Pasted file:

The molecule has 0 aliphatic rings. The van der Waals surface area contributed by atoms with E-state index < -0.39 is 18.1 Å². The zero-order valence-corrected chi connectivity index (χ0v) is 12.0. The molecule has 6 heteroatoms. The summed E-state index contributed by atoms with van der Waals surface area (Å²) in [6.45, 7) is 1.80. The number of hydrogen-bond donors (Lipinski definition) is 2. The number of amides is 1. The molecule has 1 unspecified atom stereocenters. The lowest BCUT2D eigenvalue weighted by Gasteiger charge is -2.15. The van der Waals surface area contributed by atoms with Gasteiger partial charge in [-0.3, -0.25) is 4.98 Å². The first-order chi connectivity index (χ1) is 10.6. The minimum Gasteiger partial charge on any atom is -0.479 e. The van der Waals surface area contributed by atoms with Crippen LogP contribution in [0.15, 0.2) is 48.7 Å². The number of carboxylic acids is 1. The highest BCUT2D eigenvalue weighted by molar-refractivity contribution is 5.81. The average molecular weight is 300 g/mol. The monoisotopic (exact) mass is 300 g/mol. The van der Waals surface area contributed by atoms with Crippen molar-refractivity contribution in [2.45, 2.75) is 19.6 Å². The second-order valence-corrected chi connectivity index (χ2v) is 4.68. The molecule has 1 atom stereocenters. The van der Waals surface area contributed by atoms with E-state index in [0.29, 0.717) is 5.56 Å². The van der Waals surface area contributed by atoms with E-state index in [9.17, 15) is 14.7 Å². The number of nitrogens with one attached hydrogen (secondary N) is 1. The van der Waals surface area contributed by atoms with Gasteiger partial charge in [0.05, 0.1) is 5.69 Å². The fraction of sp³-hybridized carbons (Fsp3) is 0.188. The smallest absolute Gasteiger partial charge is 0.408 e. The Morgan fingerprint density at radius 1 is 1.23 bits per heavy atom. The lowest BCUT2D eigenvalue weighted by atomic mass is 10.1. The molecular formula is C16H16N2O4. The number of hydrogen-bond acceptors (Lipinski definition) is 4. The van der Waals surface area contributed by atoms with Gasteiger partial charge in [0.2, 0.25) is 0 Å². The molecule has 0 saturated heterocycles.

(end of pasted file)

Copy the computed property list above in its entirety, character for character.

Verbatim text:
The molecule has 0 aliphatic rings. The van der Waals surface area contributed by atoms with E-state index < -0.39 is 18.1 Å². The zero-order valence-corrected chi connectivity index (χ0v) is 12.0. The molecule has 6 heteroatoms. The summed E-state index contributed by atoms with van der Waals surface area (Å²) in [6.45, 7) is 1.80. The number of hydrogen-bond donors (Lipinski definition) is 2. The number of amides is 1. The molecule has 1 unspecified atom stereocenters. The lowest BCUT2D eigenvalue weighted by Gasteiger charge is -2.15. The van der Waals surface area contributed by atoms with Gasteiger partial charge in [-0.3, -0.25) is 4.98 Å². The first-order chi connectivity index (χ1) is 10.6. The minimum Gasteiger partial charge on any atom is -0.479 e. The van der Waals surface area contributed by atoms with Crippen LogP contribution in [0.15, 0.2) is 48.7 Å². The number of carboxylic acids is 1. The highest BCUT2D eigenvalue weighted by molar-refractivity contribution is 5.81. The average molecular weight is 300 g/mol. The monoisotopic (exact) mass is 300 g/mol. The van der Waals surface area contributed by atoms with Crippen molar-refractivity contribution in [2.45, 2.75) is 19.6 Å². The second-order valence-corrected chi connectivity index (χ2v) is 4.68. The molecule has 1 atom stereocenters. The van der Waals surface area contributed by atoms with E-state index in [0.29, 0.717) is 5.56 Å². The van der Waals surface area contributed by atoms with E-state index in [9.17, 15) is 14.7 Å². The number of nitrogens with one attached hydrogen (secondary N) is 1. The van der Waals surface area contributed by atoms with Gasteiger partial charge in [0.05, 0.1) is 5.69 Å². The fraction of sp³-hybridized carbons (Fsp3) is 0.188. The smallest absolute Gasteiger partial charge is 0.408 e. The Morgan fingerprint density at radius 1 is 1.23 bits per heavy atom. The lowest BCUT2D eigenvalue weighted by atomic mass is 10.1. The molecular formula is C16H16N2O4. The number of hydrogen-bond acceptors (Lipinski definition) is 4. The van der Waals surface area contributed by atoms with Gasteiger partial charge in [0.2, 0.25) is 0 Å². The molecule has 0 saturated heterocycles.